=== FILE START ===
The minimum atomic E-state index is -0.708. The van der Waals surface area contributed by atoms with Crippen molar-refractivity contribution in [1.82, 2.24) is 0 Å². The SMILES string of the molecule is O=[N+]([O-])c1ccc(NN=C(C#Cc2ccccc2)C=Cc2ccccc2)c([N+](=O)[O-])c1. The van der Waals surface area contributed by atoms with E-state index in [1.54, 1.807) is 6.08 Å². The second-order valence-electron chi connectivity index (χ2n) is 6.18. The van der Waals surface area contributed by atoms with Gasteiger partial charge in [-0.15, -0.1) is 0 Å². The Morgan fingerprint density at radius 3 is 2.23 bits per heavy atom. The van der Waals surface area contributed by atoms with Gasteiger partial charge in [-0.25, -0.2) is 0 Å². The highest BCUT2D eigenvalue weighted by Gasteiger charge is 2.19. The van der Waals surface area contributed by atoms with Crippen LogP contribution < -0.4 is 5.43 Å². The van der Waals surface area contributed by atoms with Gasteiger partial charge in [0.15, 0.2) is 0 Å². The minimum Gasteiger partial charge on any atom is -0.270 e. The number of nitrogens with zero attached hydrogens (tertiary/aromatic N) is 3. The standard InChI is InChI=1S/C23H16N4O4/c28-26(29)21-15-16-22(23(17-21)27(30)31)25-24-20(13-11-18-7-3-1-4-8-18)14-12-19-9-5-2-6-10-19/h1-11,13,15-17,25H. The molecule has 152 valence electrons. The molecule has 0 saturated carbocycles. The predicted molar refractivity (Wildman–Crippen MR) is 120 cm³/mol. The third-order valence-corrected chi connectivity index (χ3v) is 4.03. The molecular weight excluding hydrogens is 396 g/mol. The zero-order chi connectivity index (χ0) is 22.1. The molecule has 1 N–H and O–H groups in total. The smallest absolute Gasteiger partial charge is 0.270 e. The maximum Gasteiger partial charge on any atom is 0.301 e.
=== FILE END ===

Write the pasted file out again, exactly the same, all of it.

The minimum atomic E-state index is -0.708. The van der Waals surface area contributed by atoms with Crippen molar-refractivity contribution in [1.82, 2.24) is 0 Å². The SMILES string of the molecule is O=[N+]([O-])c1ccc(NN=C(C#Cc2ccccc2)C=Cc2ccccc2)c([N+](=O)[O-])c1. The van der Waals surface area contributed by atoms with E-state index in [1.54, 1.807) is 6.08 Å². The second-order valence-electron chi connectivity index (χ2n) is 6.18. The van der Waals surface area contributed by atoms with Gasteiger partial charge in [-0.15, -0.1) is 0 Å². The Morgan fingerprint density at radius 3 is 2.23 bits per heavy atom. The van der Waals surface area contributed by atoms with Gasteiger partial charge in [-0.25, -0.2) is 0 Å². The highest BCUT2D eigenvalue weighted by Gasteiger charge is 2.19. The van der Waals surface area contributed by atoms with Crippen LogP contribution < -0.4 is 5.43 Å². The van der Waals surface area contributed by atoms with Gasteiger partial charge in [0.15, 0.2) is 0 Å². The minimum Gasteiger partial charge on any atom is -0.270 e. The number of nitrogens with zero attached hydrogens (tertiary/aromatic N) is 3. The standard InChI is InChI=1S/C23H16N4O4/c28-26(29)21-15-16-22(23(17-21)27(30)31)25-24-20(13-11-18-7-3-1-4-8-18)14-12-19-9-5-2-6-10-19/h1-11,13,15-17,25H. The molecule has 152 valence electrons. The molecule has 0 saturated carbocycles. The predicted molar refractivity (Wildman–Crippen MR) is 120 cm³/mol. The third-order valence-corrected chi connectivity index (χ3v) is 4.03. The molecular weight excluding hydrogens is 396 g/mol. The zero-order chi connectivity index (χ0) is 22.1. The molecule has 1 N–H and O–H groups in total. The smallest absolute Gasteiger partial charge is 0.270 e. The maximum Gasteiger partial charge on any atom is 0.301 e.